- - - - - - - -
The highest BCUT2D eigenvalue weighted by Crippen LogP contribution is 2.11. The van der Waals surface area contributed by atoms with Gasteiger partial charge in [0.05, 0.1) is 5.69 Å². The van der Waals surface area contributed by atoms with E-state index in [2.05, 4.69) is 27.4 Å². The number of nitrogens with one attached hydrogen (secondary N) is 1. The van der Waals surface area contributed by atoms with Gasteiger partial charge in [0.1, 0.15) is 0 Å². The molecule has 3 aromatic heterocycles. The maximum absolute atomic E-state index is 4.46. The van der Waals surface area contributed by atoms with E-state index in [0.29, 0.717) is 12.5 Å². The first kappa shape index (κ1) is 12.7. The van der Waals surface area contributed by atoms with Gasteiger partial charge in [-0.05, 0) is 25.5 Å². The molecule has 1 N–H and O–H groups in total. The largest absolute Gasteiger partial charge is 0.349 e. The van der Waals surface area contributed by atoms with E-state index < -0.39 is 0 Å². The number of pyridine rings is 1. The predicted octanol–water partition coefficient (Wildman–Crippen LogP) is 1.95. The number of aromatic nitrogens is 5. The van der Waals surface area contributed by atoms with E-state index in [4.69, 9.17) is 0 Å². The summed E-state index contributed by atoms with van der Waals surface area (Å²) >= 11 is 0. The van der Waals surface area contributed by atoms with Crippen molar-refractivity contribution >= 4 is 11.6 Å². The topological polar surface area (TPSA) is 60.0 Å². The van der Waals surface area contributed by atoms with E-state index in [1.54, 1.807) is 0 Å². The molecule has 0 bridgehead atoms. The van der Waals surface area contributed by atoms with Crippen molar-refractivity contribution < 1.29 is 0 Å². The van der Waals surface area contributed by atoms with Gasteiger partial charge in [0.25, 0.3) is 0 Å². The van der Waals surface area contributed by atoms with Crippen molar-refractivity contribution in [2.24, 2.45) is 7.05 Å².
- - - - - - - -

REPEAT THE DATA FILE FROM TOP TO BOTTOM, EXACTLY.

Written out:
The highest BCUT2D eigenvalue weighted by Crippen LogP contribution is 2.11. The van der Waals surface area contributed by atoms with Gasteiger partial charge in [0.05, 0.1) is 5.69 Å². The van der Waals surface area contributed by atoms with E-state index in [2.05, 4.69) is 27.4 Å². The number of nitrogens with one attached hydrogen (secondary N) is 1. The van der Waals surface area contributed by atoms with Gasteiger partial charge in [0.1, 0.15) is 0 Å². The molecule has 3 aromatic heterocycles. The maximum absolute atomic E-state index is 4.46. The van der Waals surface area contributed by atoms with E-state index in [0.29, 0.717) is 12.5 Å². The first kappa shape index (κ1) is 12.7. The van der Waals surface area contributed by atoms with Gasteiger partial charge in [-0.05, 0) is 25.5 Å². The molecule has 1 N–H and O–H groups in total. The largest absolute Gasteiger partial charge is 0.349 e. The van der Waals surface area contributed by atoms with E-state index < -0.39 is 0 Å². The number of pyridine rings is 1. The predicted octanol–water partition coefficient (Wildman–Crippen LogP) is 1.95. The number of aromatic nitrogens is 5. The van der Waals surface area contributed by atoms with E-state index in [4.69, 9.17) is 0 Å². The summed E-state index contributed by atoms with van der Waals surface area (Å²) >= 11 is 0. The van der Waals surface area contributed by atoms with Crippen molar-refractivity contribution >= 4 is 11.6 Å². The topological polar surface area (TPSA) is 60.0 Å². The van der Waals surface area contributed by atoms with E-state index in [1.54, 1.807) is 0 Å². The molecule has 0 bridgehead atoms. The van der Waals surface area contributed by atoms with Crippen molar-refractivity contribution < 1.29 is 0 Å². The van der Waals surface area contributed by atoms with Gasteiger partial charge in [0.25, 0.3) is 0 Å². The van der Waals surface area contributed by atoms with Crippen molar-refractivity contribution in [2.24, 2.45) is 7.05 Å².